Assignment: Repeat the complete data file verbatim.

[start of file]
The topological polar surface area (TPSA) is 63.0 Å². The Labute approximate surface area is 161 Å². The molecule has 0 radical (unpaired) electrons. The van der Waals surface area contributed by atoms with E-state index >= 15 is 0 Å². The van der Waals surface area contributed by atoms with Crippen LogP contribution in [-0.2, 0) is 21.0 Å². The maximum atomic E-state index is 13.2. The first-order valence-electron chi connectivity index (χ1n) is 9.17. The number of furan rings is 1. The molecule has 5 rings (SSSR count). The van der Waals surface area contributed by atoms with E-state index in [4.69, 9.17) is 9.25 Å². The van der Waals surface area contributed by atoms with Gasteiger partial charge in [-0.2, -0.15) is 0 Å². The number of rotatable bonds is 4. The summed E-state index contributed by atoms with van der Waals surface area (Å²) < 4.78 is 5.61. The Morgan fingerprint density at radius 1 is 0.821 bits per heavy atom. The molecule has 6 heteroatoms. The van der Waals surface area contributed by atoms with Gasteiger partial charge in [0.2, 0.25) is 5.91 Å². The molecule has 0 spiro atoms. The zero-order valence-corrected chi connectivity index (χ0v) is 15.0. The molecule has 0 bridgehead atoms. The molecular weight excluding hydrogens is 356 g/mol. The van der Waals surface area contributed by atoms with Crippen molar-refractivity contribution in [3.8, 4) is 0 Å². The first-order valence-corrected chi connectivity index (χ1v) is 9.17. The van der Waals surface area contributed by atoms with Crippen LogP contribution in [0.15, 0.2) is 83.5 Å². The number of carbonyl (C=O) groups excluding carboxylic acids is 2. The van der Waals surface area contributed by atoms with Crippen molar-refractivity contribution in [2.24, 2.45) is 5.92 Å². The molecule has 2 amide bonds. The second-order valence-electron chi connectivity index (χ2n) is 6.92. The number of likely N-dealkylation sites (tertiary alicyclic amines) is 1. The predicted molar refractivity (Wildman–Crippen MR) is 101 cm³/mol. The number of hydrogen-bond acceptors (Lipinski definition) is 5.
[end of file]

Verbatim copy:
The topological polar surface area (TPSA) is 63.0 Å². The Labute approximate surface area is 161 Å². The molecule has 0 radical (unpaired) electrons. The van der Waals surface area contributed by atoms with E-state index >= 15 is 0 Å². The van der Waals surface area contributed by atoms with Crippen LogP contribution in [-0.2, 0) is 21.0 Å². The maximum atomic E-state index is 13.2. The first-order valence-electron chi connectivity index (χ1n) is 9.17. The number of furan rings is 1. The molecule has 5 rings (SSSR count). The van der Waals surface area contributed by atoms with E-state index in [4.69, 9.17) is 9.25 Å². The van der Waals surface area contributed by atoms with Gasteiger partial charge in [-0.2, -0.15) is 0 Å². The number of rotatable bonds is 4. The summed E-state index contributed by atoms with van der Waals surface area (Å²) < 4.78 is 5.61. The Morgan fingerprint density at radius 1 is 0.821 bits per heavy atom. The molecule has 6 heteroatoms. The van der Waals surface area contributed by atoms with Gasteiger partial charge in [0.2, 0.25) is 5.91 Å². The molecule has 0 spiro atoms. The zero-order valence-corrected chi connectivity index (χ0v) is 15.0. The molecule has 0 bridgehead atoms. The molecular weight excluding hydrogens is 356 g/mol. The van der Waals surface area contributed by atoms with Crippen molar-refractivity contribution in [3.8, 4) is 0 Å². The first-order valence-corrected chi connectivity index (χ1v) is 9.17. The van der Waals surface area contributed by atoms with Crippen LogP contribution in [0.15, 0.2) is 83.5 Å². The number of carbonyl (C=O) groups excluding carboxylic acids is 2. The van der Waals surface area contributed by atoms with Crippen molar-refractivity contribution in [2.24, 2.45) is 5.92 Å². The molecule has 2 amide bonds. The second-order valence-electron chi connectivity index (χ2n) is 6.92. The number of likely N-dealkylation sites (tertiary alicyclic amines) is 1. The predicted molar refractivity (Wildman–Crippen MR) is 101 cm³/mol. The number of hydrogen-bond acceptors (Lipinski definition) is 5.